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By Mary Ann Wilson, RN

Prolonged static postures and repetitive movements experienced in the workplace are risk factors that can lead to fatigue, tension and musculoskeletal problems such as neck strain, backache, headache, or repetitive strain injuries. Proper positioning at your desk and gentle exercises done for a few minutes each hour can help to reduce these risks. These exercises are not intended as medical care or as a substitute for medical advice. Please check with your own health care provider before beginning any exercise program.

Workplace Wellness – General Guidelines for Sitting at a Desk

•Sit in a chair that supports your spine and maintains its normal curves.                                                                                             •Feet should be flat on the floor. Chair may be slightly reclining.
•The computer monitor should be slightly more than arm’s length away from you with the top of the screen at the middle of your forehead so you have a slight downward gaze.
•The elbows are at your sides, slightly more open than 90 degrees, wrists straight, fingers curved pointing toward the floor.

Questions to ask Yourself…

• Are you sitting upright on your “sitz bones” or is your pelvis tilted so that you are sitting back on your tail bone? To feel the sitz bones, sit on your hands and shift your weight side to side. Your seated weight should be evenly distributed on these bones.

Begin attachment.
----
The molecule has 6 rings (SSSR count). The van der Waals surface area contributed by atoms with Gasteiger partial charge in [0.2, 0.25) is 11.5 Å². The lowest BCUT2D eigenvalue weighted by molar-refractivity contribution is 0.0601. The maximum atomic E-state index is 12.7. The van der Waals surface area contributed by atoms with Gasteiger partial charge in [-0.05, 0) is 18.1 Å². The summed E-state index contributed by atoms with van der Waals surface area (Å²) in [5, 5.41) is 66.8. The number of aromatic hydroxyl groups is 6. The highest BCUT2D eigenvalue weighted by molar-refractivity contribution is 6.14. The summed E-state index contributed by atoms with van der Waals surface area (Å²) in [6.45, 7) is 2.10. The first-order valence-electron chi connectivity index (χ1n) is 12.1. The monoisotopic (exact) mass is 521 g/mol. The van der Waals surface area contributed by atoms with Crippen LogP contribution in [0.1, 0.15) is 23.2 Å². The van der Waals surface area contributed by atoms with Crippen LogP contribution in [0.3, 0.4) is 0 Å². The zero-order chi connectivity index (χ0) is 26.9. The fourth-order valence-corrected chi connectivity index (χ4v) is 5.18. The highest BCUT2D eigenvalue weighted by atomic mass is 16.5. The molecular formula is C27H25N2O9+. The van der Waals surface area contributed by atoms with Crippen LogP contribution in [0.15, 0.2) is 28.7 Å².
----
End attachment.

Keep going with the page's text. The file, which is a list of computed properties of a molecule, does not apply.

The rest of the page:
• Do your ribs rest on your hip bones? With the 3rd finger of each hand, find the front of your hip bone. Place your thumbs on your lower ribs. Lift your ribs away from your hips, increasing the distance between your thumbs and fingers.
• Are your shoulders rounded? Touch the center of the collarbone with the fingertips of both hands. Sweep your fingers along the collarbone to the tips of the shoulders. Note how your shoulders pull back. Try to maintain this position as you relax your arms.
• Is your head positioned over your shoulders or hanging out in front? Touch your chin, and glide it straight back (Don’t tilt the head back). You’ll feel a lengthening stretch in the back of your neck.

Continue to ask yourself the above questions throughout the day. They will help bring attention to the way you’re positioning your body at your desk. This awareness can be used to self-correct and change bad habits. Don’t be surprised if you have to practice this regularly throughout the day to develop new healthy posturing.  Good luck!

Related Blogs:

Twelve Desk Exercises

Mary Ann’s Quick Energizer Workout

Telephone Exercises

Exercising at your Desk or Computer

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